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Mistress of cop seen violently ‘detaining’ her over mental health says video ‘speaks for itself’

The woman seen being violently restrained by her married cop ex-boyfriend — who then had her forcibly committed to a mental hospital on allegedly bogus claims — said video of the incident “speaks for itself” and she is working to disprove the claims he made against her.

“I was not expecting to be a political football. I just want to clear my name,” Michelle Perfanov, 37, told The Post on Tuesday.

Perfanov declined to comment on specifics of the case due to the pending litigation against Officer Ronald Davis, also 37, who is currently behind bars over allegations he used his power as a Pennsylvania State Trooper to have her falsely imprisoned.

“It’s just unfortunate that it had to get to that point,” she said. “I just don’t want everybody’s family and everybody’s stuff dragged into this.”

Formerly a director of communications for Douglas Elliman Real Estate who spent her evenings attending ritzy Manhattan cocktail parties, Perfanov said the abuse she suffered at the hands of an authority figure in the backwoods of Pennsylvania was merely one example of an age-old societal problem.

“This is a bigger picture issue for a lot of people,” she said. “This has been going on since the dawn of time.”

“Most people don’t trust the cops. And it’s funny — me dating a cop,” she added but declined to elaborate why.

Perfanov found herself locked up against her will at the Lehigh Valley Hospital-Schuylkill for several days at the end of August after Davis used a series of purportedly suicidal text messages she’d sent him to obtain an involuntary mental health commitment against her.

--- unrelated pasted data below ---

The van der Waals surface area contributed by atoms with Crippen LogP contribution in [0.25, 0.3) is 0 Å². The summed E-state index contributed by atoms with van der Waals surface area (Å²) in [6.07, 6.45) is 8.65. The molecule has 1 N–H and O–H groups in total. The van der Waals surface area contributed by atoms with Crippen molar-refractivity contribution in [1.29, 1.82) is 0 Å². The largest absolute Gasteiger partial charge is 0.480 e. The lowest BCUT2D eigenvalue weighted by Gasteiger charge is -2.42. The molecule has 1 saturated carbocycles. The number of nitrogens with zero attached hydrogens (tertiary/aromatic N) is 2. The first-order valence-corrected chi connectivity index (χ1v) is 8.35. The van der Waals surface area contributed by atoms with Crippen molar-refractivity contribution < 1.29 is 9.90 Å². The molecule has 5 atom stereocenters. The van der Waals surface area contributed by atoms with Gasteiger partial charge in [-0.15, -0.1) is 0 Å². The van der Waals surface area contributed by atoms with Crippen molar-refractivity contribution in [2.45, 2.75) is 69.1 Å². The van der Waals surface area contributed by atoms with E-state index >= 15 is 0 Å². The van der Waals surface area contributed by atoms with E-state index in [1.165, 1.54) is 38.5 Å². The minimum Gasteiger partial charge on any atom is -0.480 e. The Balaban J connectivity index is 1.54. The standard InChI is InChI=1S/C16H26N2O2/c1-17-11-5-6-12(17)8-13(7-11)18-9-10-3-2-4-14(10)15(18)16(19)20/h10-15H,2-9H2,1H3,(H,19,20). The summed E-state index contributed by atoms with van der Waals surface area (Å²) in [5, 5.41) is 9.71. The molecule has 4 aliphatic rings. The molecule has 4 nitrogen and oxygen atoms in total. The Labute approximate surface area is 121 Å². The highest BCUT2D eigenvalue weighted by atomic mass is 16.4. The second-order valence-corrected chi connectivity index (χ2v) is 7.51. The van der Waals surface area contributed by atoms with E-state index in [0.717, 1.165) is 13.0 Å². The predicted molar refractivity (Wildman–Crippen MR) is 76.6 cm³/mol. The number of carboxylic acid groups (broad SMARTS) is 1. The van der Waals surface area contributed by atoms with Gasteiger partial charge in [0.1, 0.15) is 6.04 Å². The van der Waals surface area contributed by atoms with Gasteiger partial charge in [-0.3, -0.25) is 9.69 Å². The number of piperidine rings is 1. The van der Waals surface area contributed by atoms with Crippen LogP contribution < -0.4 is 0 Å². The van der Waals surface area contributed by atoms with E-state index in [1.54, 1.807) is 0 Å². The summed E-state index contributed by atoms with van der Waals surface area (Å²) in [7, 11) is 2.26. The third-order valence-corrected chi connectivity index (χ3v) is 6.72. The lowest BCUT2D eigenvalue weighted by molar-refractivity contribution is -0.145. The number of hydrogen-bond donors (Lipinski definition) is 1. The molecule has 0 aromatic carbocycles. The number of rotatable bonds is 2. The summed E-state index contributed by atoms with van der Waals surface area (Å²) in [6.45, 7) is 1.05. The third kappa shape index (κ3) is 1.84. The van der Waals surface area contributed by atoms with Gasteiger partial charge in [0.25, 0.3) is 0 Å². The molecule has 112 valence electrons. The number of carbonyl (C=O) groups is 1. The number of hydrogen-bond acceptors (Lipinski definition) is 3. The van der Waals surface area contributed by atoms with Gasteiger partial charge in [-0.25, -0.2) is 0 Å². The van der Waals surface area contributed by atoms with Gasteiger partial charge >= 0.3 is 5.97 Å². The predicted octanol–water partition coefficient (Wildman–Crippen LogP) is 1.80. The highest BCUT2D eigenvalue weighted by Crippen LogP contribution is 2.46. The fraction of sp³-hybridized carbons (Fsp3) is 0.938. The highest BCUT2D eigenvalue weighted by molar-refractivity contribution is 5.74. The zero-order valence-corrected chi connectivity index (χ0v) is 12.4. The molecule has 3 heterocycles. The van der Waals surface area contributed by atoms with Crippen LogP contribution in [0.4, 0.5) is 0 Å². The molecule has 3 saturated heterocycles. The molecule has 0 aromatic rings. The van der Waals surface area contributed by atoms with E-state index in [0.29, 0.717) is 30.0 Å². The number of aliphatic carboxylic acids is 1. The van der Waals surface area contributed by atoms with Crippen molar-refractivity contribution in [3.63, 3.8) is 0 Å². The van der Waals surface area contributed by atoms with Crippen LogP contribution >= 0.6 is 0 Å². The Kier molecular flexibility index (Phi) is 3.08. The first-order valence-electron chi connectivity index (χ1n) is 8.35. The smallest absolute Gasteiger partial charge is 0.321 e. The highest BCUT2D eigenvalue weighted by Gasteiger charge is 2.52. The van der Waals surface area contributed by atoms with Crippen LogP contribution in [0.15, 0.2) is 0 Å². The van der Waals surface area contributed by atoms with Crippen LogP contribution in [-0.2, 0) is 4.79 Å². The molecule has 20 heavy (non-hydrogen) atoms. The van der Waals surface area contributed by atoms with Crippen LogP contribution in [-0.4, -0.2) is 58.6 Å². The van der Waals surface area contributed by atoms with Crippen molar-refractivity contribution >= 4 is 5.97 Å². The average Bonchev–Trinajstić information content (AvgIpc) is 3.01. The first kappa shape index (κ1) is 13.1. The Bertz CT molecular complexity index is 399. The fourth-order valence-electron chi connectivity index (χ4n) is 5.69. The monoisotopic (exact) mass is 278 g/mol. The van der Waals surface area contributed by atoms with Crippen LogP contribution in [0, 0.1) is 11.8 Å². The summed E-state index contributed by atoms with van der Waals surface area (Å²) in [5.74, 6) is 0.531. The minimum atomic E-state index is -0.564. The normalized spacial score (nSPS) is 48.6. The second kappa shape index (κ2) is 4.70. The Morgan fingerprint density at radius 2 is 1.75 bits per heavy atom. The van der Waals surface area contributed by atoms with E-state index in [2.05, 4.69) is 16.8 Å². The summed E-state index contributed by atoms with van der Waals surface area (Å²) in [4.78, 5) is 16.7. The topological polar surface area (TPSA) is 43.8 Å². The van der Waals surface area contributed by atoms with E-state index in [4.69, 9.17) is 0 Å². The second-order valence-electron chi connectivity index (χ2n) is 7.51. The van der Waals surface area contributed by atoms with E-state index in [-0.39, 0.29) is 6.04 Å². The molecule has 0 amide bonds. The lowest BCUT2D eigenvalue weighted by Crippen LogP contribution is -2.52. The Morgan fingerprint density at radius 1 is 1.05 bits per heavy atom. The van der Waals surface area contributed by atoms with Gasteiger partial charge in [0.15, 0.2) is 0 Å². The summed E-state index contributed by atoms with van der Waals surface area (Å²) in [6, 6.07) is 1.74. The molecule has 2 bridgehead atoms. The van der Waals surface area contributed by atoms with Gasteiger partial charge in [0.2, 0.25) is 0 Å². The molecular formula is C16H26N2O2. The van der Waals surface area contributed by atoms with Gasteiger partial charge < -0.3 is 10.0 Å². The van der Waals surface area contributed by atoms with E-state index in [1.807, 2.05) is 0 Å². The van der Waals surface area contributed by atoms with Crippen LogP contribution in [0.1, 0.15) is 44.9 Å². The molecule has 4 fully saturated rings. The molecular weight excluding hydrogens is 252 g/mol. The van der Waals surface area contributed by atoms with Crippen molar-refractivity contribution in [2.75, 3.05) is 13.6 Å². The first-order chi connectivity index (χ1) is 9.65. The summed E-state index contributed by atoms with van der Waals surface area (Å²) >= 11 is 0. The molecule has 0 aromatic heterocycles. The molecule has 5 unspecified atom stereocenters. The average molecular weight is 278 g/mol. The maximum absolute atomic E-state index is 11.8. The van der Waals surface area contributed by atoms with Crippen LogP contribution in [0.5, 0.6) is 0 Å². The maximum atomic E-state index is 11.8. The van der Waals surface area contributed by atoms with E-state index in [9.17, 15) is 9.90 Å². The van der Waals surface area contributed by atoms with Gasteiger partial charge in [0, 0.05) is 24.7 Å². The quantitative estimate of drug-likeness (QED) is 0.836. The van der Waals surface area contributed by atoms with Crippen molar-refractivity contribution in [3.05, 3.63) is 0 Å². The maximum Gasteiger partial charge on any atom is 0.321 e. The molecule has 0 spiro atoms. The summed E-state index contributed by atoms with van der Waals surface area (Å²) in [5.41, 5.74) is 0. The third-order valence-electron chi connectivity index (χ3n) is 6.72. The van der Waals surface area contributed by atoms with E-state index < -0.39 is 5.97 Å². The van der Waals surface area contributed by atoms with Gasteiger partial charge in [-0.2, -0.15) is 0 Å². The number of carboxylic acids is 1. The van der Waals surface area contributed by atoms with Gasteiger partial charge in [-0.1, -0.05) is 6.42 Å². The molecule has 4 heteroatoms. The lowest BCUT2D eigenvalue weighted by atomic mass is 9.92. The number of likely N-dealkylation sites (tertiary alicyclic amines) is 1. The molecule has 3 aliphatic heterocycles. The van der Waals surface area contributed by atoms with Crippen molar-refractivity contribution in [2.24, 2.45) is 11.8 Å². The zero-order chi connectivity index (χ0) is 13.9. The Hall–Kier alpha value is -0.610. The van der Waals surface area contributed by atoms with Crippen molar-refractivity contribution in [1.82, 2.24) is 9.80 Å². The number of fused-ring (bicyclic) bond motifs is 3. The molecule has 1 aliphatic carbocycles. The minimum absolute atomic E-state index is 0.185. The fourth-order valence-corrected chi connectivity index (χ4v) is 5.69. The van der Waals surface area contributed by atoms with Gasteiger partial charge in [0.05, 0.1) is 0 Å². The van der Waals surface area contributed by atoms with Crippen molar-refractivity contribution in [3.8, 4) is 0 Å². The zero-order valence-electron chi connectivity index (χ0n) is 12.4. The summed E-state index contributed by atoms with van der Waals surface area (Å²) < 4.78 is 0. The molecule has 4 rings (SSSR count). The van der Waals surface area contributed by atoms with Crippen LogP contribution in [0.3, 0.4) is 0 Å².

When officers from his troop failed to locate her, Davis said “I’ll take care of it myself” and drove to a picnic area at Greenland Tract State Forest, where he found her and without explanation chased her down and restrained her, according to a criminal complaint filed by the Dauphin County district attorney.

As Davis was off-duty at the time and gave no indication he was acting in any official capacity, an apparently bewildered and scared Perfanov fought back and insisted she’d done nothing wrong as Davis body-slammed her to the gravel and pinned her for over 10 minutes.

“You’re insane,” she could be heard saying to Davis. “You’re absolutely insane … and then you paint me to look insane.”

When police finally arrived she was taken to the mental health clinic — only to be released days later after she was deemed mentally sound and not a danger to herself.

“After their initial evaluation, there’s nothing wrong with her. He tried to say that she was going to commit suicide. I can’t see that,” Perfanov’s friend and former roommate, 65-year-old Joseph Hlavaty told The Post. “She’s too free-spirited. She has a brilliant mind.”

Prosecutors agreed, alleging Davis intentionally misrepresented the texts Perfanov had sent him to exert control over her.

The texts were part of an ongoing argument between the pair sparked after Davis reportedly locked Perfanov out of his trailer where she’d been staying and prevented her from collecting her belongings when she voiced plans to leave town.

“I think I’m going to drive off a cliff,” Perfanov wrote in one text to Davis, adding, “If this is where I’m supposed to die then so be it.”

“My mental health doesn’t matter I’m a useless old stupid uneducated piece of s**t,” she said in another, adding she was going to “Go out in style.”

“I don’t even have any clothes you help [sic] them hostage. Oh well I’ll just do it in style naked have a nice life.”

Rather than being the evidence of a dangerous state of mind — as Davis framed them when obtaining the commitment order — prosecutors alleged that when viewed in full context the texts showed little more than a “domestic argument.”

“After reviewing the text messages, your affiants were not able to identify any suicidal or homicidal threats or ideations,” the criminal complaint read.

The texts were sent merely “to illicit a response or reaction from Davis,” according to the complaint, while Perfanov said she “never had intentions of committing suicide.”

Davis’ behavior also reflected a pattern of control and manipulation seen throughout his four-month relationship with Perfanov, the complaint read, which included threats like “I know you’re not crazy, I’ll paint you as crazy,” and “I know the law.”

The officer — who is married with kids — has been charged with unlawful restraint, false imprisonment, felony strangulation, and other charges.